Oral Cautions (per Tisserand/Young): Diabetes medication. Diuretic medication, renal insufficiency, edematous disorders. Anticoagulant medication, major surgery, peptic ulcer, hemophilia, other bleeding disorders.

Hopewell Essential Oil blends with Anise:
Digestion Support
No Lice!
Parasite Free

Contraindications All Routes (per Tisserand/Young): Pregnancy, breastfeeding, endometriosis, estrogen-dependent cancers, children under five years of age.

Oral Cautions (per Tisserand/Young): Diabetes medication. Diuretic medication, renal insufficiency, edematous disorders. Anticoagulant medication, major surgery, peptic ulcer, hemophilia, other bleeding disorders. Anise Seed oil my inhibit blood clotting.

Avoid contact with the eyes and other sensitive areas. Essential oils are both lipophilic and hydrophobic. Lipophilic means they are attracted to fat— like the membranes of your eyes and skin. They are also hydrophobic, meaning they do not like water. Flushing with water will only send the essential oil back to the eye's membranes. Applying a carrier oil will create another fat for the essential oil to be attracted to other than the membranes of the eyes or skin. Tisserand suggests: "With essential oils, fatty oil has been suggested as an appropriate first aid treatment, though the advantage of saline [eyewash] is that the eyes can be continually flushed, and this is less easy with fatty oil." We’ve not known this to cause permanent injury or long-term discomfort, but if you feel concerned, please call your health care provider.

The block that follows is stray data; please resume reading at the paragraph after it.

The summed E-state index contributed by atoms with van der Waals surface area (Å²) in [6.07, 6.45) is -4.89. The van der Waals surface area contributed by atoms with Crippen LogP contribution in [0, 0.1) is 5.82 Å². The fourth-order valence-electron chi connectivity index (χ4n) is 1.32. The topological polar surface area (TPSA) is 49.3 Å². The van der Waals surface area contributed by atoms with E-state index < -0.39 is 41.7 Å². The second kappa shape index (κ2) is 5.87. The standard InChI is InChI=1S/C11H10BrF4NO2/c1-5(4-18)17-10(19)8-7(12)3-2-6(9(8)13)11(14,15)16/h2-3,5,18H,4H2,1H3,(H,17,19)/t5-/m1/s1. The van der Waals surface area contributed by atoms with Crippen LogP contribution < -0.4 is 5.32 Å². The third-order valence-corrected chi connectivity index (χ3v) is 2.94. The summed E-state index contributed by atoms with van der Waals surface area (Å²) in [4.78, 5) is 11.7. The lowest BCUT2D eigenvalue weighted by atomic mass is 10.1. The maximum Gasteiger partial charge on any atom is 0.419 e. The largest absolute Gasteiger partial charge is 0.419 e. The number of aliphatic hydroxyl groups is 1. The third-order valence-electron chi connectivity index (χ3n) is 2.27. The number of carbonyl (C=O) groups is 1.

Battaglia, Salvatore, The Complete Guide to Aromatherapy, 2002, pages 163-164.
Davis P., Aromatherapy An A-Z, C.W. Daniel Company Ltd, 2000
Shirley and Len Price, Aromatherapy for Health Professionals, Third Edition, Churchill Livingstone Elsevier, 2008
Schnaubelt, Kurt, The Healing Intelligence of Essential Oils, 2111, page 131-134.
Tisserand, Robert, Essential Oil Safety, 2nd Edition 2014, pages 152-153, 196-197.